Economic power

Economic power

There is no agreed-upon definition of power in economics. At least five definitions of power have been used:

*purchasing power, i.e., the ability of any amount of money to buy goods and services. Those with more assets (or, more correctly, net worth) have more power of this sort. The greater the liquidity of one's assets, the greater one's purchasing power is.

* monopoly power, i.e., the ability to set prices or wages. This is the opposite of the situation in a perfectly competitive market, in which supply and demand set prices.

*bargaining power, i.e., the ability of players in a bargaining game to influence the outcome, which is the players sharing rule for something (a prize, a cake, access to resources). See e.g. Muthoo, Abhinay 1999: Bargaining theory with applications, Cambridge University Press. To be able to bargain prices ( toggle prices, or rewards etc... ). Also see definition of barganing or to bargain

* managerial power, i.e., the ability of managers to threaten their employees with firing or other penalties for not following orders or for not giving in satisfying reports. This exists if there is a "cost of job loss", especially due to the existence of unemployment and workers' lack of sufficient assets to survive without working for pay.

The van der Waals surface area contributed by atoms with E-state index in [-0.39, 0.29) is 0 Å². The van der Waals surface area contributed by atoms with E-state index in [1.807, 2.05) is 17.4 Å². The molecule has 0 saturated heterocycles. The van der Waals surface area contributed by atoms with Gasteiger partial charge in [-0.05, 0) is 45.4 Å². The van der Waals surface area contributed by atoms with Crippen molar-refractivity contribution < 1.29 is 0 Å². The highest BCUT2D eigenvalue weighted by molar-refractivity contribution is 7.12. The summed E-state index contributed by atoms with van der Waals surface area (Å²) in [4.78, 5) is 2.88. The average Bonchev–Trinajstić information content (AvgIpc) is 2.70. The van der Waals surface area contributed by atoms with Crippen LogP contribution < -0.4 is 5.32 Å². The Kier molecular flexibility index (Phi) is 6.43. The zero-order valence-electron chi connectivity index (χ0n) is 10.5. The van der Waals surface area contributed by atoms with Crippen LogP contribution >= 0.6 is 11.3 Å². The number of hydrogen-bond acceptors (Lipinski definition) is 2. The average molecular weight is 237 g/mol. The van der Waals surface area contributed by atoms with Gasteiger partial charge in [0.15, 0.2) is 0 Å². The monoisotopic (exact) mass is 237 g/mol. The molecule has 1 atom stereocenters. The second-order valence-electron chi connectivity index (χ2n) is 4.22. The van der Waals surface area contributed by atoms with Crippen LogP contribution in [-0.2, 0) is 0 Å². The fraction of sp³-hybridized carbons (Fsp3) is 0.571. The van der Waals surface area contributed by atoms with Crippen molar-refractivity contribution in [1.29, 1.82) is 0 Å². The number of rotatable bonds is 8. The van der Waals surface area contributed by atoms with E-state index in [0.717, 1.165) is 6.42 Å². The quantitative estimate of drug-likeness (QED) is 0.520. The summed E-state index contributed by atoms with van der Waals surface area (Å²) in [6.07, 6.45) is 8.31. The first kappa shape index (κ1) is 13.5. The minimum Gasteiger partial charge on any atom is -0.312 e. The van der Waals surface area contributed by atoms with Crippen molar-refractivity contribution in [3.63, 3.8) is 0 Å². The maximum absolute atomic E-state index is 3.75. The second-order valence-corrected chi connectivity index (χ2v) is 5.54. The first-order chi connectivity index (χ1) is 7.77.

* class power in Marxian political economy: under capitalism this refers to a situation where a minority (the capitalists) in society controls the means of production and thus is able to exploit the majority (the workers).

In general, those with more power also have more freedom than others and may be able to exploit others in society and/or cause some sort of market failure.

It is worth noting that information is also a form of power, in the case of two agents entering into a contract; if one agent knows that their deal with turn out significantly better (or worse) than the other suspects, then they are exercising a form of informational economic power. See Information asymmetry

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